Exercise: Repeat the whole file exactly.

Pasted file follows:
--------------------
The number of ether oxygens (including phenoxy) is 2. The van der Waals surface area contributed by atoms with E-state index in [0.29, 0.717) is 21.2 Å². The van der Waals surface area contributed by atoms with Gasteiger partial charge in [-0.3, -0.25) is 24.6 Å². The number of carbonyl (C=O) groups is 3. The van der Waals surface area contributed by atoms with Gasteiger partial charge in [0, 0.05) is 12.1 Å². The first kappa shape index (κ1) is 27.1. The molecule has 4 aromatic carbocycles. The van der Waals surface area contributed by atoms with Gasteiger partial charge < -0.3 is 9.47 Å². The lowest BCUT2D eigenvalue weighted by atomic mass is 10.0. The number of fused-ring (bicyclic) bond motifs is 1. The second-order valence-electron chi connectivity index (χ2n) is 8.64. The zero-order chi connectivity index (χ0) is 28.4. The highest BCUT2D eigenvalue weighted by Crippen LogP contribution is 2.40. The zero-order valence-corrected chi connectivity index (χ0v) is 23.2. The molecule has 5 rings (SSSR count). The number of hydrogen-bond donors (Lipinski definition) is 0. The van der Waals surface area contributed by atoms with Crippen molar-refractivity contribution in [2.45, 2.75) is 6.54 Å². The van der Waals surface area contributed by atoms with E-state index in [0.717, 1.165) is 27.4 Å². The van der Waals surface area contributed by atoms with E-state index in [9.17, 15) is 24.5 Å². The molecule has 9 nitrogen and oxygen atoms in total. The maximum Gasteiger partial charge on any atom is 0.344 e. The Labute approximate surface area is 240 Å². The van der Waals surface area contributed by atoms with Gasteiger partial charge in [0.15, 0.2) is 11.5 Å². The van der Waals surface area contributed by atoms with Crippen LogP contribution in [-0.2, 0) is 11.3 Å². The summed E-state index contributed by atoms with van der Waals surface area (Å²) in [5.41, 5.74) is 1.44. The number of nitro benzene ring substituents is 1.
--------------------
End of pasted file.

The number of ether oxygens (including phenoxy) is 2. The van der Waals surface area contributed by atoms with E-state index in [0.29, 0.717) is 21.2 Å². The van der Waals surface area contributed by atoms with Gasteiger partial charge in [-0.3, -0.25) is 24.6 Å². The number of carbonyl (C=O) groups is 3. The van der Waals surface area contributed by atoms with Gasteiger partial charge in [0, 0.05) is 12.1 Å². The first kappa shape index (κ1) is 27.1. The molecule has 4 aromatic carbocycles. The van der Waals surface area contributed by atoms with Gasteiger partial charge < -0.3 is 9.47 Å². The lowest BCUT2D eigenvalue weighted by atomic mass is 10.0. The number of fused-ring (bicyclic) bond motifs is 1. The second-order valence-electron chi connectivity index (χ2n) is 8.64. The zero-order chi connectivity index (χ0) is 28.4. The highest BCUT2D eigenvalue weighted by Crippen LogP contribution is 2.40. The zero-order valence-corrected chi connectivity index (χ0v) is 23.2. The molecule has 5 rings (SSSR count). The number of hydrogen-bond donors (Lipinski definition) is 0. The van der Waals surface area contributed by atoms with Crippen molar-refractivity contribution in [2.45, 2.75) is 6.54 Å². The van der Waals surface area contributed by atoms with E-state index in [0.717, 1.165) is 27.4 Å². The van der Waals surface area contributed by atoms with E-state index in [9.17, 15) is 24.5 Å². The molecule has 9 nitrogen and oxygen atoms in total. The maximum Gasteiger partial charge on any atom is 0.344 e. The Labute approximate surface area is 240 Å². The van der Waals surface area contributed by atoms with Gasteiger partial charge in [0.15, 0.2) is 11.5 Å². The van der Waals surface area contributed by atoms with Crippen LogP contribution in [-0.2, 0) is 11.3 Å². The summed E-state index contributed by atoms with van der Waals surface area (Å²) in [5.41, 5.74) is 1.44. The number of nitro benzene ring substituents is 1.